These are fun and entertaining stories, and they reflect well on the CEOs. They are also an important reminder that one of the great risks for change leaders is that they get so immersed in crafting disruptive business models, deploying slick technologies, and approving flashy marketing campaigns, that they become isolated from those who truly make the business go — the customers who buy a company’s products or services and the people who deliver them. Ultimately, change programs work when they shape the behaviors and unleash the enthusiasm of the people closest to the work — the technologists who write code, the front-line employees who interact with customers, and customers themselves, who have the deciding vote on whether a company is doing something worthwhile.
Put simply, it’s hard to reach people’s hearts and minds if the CEO’s head is in the clouds.
Legendary management guru Tom Peters, who, at age 80, recently announced his retirement, has preached the gospel of MBWA—“Managing by Wandering Around”—for nearly all of his career. He and his In Search of Excellence coauthor Bob Waterman discovered the concept (and the acronym) when they spent time with Hewlett-Packard CEO John Young, himself a leadership legend. “I’m in love with the term,” Peters explains. “But I’m really in love with it as a metaphor. A metaphor for being in touch. A metaphor for not losing touch with your employees, your vendors, your customers. There is a discipline to getting out of your office, getting close to where the work is really done, and making sure that the normal course of affairs does not keep you from doing that.”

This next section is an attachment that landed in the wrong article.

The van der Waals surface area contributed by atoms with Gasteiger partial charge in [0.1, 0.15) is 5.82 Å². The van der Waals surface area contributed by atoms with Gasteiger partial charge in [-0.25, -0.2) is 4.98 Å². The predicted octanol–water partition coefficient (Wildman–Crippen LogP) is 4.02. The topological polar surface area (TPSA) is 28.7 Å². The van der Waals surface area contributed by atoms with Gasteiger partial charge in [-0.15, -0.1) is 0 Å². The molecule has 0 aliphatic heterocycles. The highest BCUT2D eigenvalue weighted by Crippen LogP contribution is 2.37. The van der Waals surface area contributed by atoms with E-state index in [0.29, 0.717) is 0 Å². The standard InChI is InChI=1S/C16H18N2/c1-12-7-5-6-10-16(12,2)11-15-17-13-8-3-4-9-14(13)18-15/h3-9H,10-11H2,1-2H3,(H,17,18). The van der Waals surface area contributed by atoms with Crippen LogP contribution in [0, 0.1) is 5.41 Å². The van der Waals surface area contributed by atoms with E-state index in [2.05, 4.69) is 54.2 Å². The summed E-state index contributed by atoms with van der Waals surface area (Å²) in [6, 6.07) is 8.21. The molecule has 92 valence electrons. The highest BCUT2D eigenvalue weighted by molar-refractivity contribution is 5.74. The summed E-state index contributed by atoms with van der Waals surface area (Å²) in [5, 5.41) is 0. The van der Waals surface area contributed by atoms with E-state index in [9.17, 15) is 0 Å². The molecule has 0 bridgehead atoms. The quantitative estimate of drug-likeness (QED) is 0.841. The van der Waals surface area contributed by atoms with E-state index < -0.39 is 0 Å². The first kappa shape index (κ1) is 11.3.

A few years ago, Harvard Business School professors Michael E. Porter and Nitin Nohria published a massive study based on the ultimate artifact of management discipline — the calendars and daily schedules of big-company CEOs. One of their key findings was that when CEOs spent time with colleagues (as opposed to customers, investors, or other external constituencies), they spent nearly half that time with direct reports, and another 32% with the top 100 managers. They spent only 6% of their time with rank-and-file employees. “CEOs face a real risk of operating in a bubble and never seeing the actual world their workers face,” Porter and Nohria warned, which hurts their “legitimacy and trustworthiness.”